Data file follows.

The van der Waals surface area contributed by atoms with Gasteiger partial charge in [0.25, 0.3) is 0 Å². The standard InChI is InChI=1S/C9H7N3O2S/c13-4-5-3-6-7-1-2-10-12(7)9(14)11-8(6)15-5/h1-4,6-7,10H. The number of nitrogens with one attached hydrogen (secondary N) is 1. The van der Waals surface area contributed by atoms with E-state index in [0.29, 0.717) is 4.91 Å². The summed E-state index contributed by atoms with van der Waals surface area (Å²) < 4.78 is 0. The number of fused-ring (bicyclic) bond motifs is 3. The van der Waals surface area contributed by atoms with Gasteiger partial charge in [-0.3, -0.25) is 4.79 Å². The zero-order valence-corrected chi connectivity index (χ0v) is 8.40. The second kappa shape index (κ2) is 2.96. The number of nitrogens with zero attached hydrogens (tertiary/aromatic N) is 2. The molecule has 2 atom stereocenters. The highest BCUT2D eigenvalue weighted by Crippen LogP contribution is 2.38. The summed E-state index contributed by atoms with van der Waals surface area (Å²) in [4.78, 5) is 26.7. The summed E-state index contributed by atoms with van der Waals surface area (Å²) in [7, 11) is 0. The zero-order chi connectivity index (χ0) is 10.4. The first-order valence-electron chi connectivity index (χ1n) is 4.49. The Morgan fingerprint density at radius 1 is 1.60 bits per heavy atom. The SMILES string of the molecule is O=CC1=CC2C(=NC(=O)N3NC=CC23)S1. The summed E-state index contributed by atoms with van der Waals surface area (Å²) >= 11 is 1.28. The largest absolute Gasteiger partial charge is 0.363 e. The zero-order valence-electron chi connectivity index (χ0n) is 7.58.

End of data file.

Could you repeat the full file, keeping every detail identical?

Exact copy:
The van der Waals surface area contributed by atoms with Gasteiger partial charge in [0.25, 0.3) is 0 Å². The standard InChI is InChI=1S/C9H7N3O2S/c13-4-5-3-6-7-1-2-10-12(7)9(14)11-8(6)15-5/h1-4,6-7,10H. The number of nitrogens with one attached hydrogen (secondary N) is 1. The van der Waals surface area contributed by atoms with E-state index in [0.29, 0.717) is 4.91 Å². The summed E-state index contributed by atoms with van der Waals surface area (Å²) < 4.78 is 0. The number of fused-ring (bicyclic) bond motifs is 3. The van der Waals surface area contributed by atoms with Gasteiger partial charge in [-0.3, -0.25) is 4.79 Å². The zero-order valence-corrected chi connectivity index (χ0v) is 8.40. The second kappa shape index (κ2) is 2.96. The number of nitrogens with zero attached hydrogens (tertiary/aromatic N) is 2. The molecule has 2 atom stereocenters. The highest BCUT2D eigenvalue weighted by Crippen LogP contribution is 2.38. The summed E-state index contributed by atoms with van der Waals surface area (Å²) in [4.78, 5) is 26.7. The summed E-state index contributed by atoms with van der Waals surface area (Å²) in [7, 11) is 0. The zero-order chi connectivity index (χ0) is 10.4. The first-order valence-electron chi connectivity index (χ1n) is 4.49. The Morgan fingerprint density at radius 1 is 1.60 bits per heavy atom. The SMILES string of the molecule is O=CC1=CC2C(=NC(=O)N3NC=CC23)S1. The summed E-state index contributed by atoms with van der Waals surface area (Å²) >= 11 is 1.28. The largest absolute Gasteiger partial charge is 0.363 e. The zero-order valence-electron chi connectivity index (χ0n) is 7.58.